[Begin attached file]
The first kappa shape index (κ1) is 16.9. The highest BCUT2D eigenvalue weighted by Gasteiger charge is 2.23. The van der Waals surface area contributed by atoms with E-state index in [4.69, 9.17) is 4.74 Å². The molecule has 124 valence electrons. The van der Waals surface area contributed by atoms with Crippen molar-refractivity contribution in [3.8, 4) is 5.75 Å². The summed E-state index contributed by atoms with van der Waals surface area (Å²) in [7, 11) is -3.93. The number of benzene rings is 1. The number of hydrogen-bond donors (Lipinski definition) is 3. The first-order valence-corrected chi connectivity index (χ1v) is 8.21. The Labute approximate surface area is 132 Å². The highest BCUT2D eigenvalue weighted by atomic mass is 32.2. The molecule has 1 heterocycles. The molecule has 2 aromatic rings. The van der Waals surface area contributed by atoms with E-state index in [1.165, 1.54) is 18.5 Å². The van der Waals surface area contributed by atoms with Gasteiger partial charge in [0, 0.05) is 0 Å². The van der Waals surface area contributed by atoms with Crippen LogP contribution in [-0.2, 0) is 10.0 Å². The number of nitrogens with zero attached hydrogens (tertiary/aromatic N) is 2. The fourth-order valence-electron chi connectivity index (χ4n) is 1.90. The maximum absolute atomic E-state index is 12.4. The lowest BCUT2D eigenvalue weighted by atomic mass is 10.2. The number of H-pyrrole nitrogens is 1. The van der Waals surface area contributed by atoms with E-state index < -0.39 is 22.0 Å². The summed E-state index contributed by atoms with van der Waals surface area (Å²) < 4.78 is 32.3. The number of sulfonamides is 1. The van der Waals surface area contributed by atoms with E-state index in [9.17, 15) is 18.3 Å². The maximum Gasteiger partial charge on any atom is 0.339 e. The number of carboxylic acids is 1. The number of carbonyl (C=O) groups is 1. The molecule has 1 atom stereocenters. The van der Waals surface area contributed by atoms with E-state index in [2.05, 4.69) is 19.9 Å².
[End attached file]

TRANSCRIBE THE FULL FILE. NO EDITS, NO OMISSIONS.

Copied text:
The first kappa shape index (κ1) is 16.9. The highest BCUT2D eigenvalue weighted by Gasteiger charge is 2.23. The van der Waals surface area contributed by atoms with E-state index in [4.69, 9.17) is 4.74 Å². The molecule has 124 valence electrons. The van der Waals surface area contributed by atoms with Crippen molar-refractivity contribution in [3.8, 4) is 5.75 Å². The summed E-state index contributed by atoms with van der Waals surface area (Å²) in [7, 11) is -3.93. The number of benzene rings is 1. The number of hydrogen-bond donors (Lipinski definition) is 3. The first-order valence-corrected chi connectivity index (χ1v) is 8.21. The Labute approximate surface area is 132 Å². The highest BCUT2D eigenvalue weighted by atomic mass is 32.2. The molecule has 1 heterocycles. The molecule has 2 aromatic rings. The van der Waals surface area contributed by atoms with E-state index in [1.165, 1.54) is 18.5 Å². The van der Waals surface area contributed by atoms with Gasteiger partial charge in [0, 0.05) is 0 Å². The van der Waals surface area contributed by atoms with Crippen LogP contribution in [-0.2, 0) is 10.0 Å². The number of nitrogens with zero attached hydrogens (tertiary/aromatic N) is 2. The fourth-order valence-electron chi connectivity index (χ4n) is 1.90. The maximum absolute atomic E-state index is 12.4. The lowest BCUT2D eigenvalue weighted by atomic mass is 10.2. The number of H-pyrrole nitrogens is 1. The van der Waals surface area contributed by atoms with E-state index < -0.39 is 22.0 Å². The summed E-state index contributed by atoms with van der Waals surface area (Å²) < 4.78 is 32.3. The number of sulfonamides is 1. The van der Waals surface area contributed by atoms with E-state index in [9.17, 15) is 18.3 Å². The maximum Gasteiger partial charge on any atom is 0.339 e. The number of carboxylic acids is 1. The number of carbonyl (C=O) groups is 1. The molecule has 1 atom stereocenters. The van der Waals surface area contributed by atoms with E-state index in [2.05, 4.69) is 19.9 Å².